We use a three-dimensional random pore-scale network model to simulate gas injection into oil and water after primary drainage. The model is based on the physics of multiphase flow observed in micromodel experiments. Important features of immiscible fluid flow at the pore scale, such as wetting and spreading layers and wettability alteration are implemented. The pore network simulator is utilized to model relative permeabilities, saturation paths, and capillary pressures. A random network that represents the pore space in Berea sandstone is used in this study. Three-phase relative permeabilities generated by the network model are dependent on the saturation path, which is not known a priori.

This paper includes numerical and analytical solutions for a series of secondary gas-floods with relative permeabilities generated using the network model. Analytical and simulated solutions such as these illuminate the large impact of correctly accounting for the effects of saturation history in relative permeabilities in gas injection. This knowledge is critical for the design of EOR schemes such as tertiary gas injection and WAG flooding. It is demonstrated that saturation history has a substantial impact on the relative permeabilities, and hence oil recovery. For the examples studied here, the physically-based relative permeabilities with correct saturation history exhibit an extremely rare solution structure. This is a strong indication that many of the complex solution structures frequently encountered in analytical solutions for three-phase flow may be the consequence of permeability models with little or no physical basis.

To the best of our knowledge, this is the first study to per-form an analysis of the effect of physically-based relative permeabilities, using a description of the pore space and its connectivity that mimics real systems, on the saturation paths and secondary oil recovery by immiscible gas injection.


Development decisions for oil fields are based on predictions of oil recovery under different putative development strategies, many of which are three-phase flow processes. These predictions use numerical simulation of multiphase fluid flow through a geological description of the reservoir. There has been an explosion of interest in assigning distributions of static properties - such as porosity and permeability - that faithfully represent the expected spatial heterogeneity and are consistent with a variety of different measurements of reservoir properties.

In comparison, multiphase properties, particularly relative permeability, are given less attention, and a single set of relative permeabilities is often assigned to a given rock type, or even to the whole field. For many improved oil recovery projects, accurate estimates of relative permeabilities are crucial, particularly for flow at low oil saturations in mixed-wet reservoirs and during reservoir blow-down and gas injection, where estimates of the oil relative permeability, that has a direct relation to recovery rate, may vary by orders of magnitude. Assigning a single relative permeability to whole regions of the field based on scant core data, or an empirical model [1, 2] with a shaky physical basis, may lead to errors comparable with mistaking or ignoring the gross-scale geological heterogeneity of the field.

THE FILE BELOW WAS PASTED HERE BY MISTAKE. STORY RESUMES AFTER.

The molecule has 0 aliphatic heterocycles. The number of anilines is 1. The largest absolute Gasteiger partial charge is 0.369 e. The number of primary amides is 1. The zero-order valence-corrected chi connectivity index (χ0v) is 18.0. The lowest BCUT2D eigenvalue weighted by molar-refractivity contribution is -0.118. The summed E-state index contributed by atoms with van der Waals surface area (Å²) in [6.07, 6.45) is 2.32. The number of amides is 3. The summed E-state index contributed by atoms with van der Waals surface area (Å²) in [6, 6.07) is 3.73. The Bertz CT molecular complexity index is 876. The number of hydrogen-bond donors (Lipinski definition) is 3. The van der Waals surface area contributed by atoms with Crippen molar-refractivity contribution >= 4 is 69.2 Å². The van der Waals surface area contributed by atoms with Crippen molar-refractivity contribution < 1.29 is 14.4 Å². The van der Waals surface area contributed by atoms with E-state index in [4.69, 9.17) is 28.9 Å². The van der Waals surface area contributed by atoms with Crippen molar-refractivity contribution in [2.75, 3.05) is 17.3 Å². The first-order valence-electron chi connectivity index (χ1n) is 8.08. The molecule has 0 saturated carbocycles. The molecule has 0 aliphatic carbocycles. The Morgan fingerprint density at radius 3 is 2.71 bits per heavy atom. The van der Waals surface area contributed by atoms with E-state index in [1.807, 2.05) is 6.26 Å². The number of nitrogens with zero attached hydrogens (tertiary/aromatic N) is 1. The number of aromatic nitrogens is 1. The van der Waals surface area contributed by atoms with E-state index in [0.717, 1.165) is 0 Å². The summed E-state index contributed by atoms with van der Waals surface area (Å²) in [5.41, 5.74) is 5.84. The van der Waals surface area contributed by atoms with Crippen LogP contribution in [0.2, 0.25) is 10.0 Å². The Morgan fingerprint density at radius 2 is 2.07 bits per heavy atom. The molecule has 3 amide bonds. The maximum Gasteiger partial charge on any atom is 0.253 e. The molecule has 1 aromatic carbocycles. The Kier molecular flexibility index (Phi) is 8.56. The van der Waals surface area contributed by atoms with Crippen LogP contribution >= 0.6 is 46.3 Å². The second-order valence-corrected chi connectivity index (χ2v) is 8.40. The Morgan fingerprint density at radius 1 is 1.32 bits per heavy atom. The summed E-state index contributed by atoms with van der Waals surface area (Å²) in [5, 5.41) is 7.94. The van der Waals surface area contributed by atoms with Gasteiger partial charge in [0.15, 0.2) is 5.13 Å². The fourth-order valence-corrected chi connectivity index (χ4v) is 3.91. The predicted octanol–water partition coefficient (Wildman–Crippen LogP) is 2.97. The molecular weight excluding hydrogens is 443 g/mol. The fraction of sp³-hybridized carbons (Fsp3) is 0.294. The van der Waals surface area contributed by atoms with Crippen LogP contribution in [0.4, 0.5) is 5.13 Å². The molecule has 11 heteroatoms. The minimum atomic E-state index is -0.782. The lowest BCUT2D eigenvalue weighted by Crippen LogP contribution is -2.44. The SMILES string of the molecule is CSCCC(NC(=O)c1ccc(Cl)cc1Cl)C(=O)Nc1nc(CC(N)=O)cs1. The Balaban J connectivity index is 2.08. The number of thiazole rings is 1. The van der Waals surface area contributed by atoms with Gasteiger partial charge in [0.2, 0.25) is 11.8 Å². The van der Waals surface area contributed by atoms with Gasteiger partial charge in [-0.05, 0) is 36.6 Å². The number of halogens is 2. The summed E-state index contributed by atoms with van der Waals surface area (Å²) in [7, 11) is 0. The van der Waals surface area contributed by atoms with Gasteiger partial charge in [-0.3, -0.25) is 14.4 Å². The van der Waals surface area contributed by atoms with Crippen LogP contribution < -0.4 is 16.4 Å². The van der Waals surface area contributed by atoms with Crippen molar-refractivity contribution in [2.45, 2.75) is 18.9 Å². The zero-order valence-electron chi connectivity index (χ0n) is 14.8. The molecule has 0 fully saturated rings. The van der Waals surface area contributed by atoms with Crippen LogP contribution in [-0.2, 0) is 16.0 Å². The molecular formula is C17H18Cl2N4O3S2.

Measurements of relative permeability are costly and time consuming and at low saturation the results are very uncertain [3, 4]. Furthermore, two independent fluid saturations are required to define a three-phase system and there is an infinite number of possible fluid arrangements, making a comprehensive suite of experimental measurements for all three-phase displacements impossible. This is mainly because the saturation path for a given grid block of the reservoir, for the process of interest, is not known a priori. In addition, the experiments are only performed on a small number of core samples, and thus cannot reproduce a representative variability in properties across the field. This is why numerical simulations of three-phase flow almost always rely on available empirical correlations to predict three-phase relative permeabilities from measured two-phase properties [1–2,5–6], despite the fact that they have little or no physical basis. The uncertainties associated with assigning multiphase flow properties often means that improved oil recovery projects are not carried out, with lost opportunity costs that may be hundreds of millions of dollars for a single field. This indicates that it is important to have a reliable physically-based tool that can provide plausible estimates of macroscopic properties.

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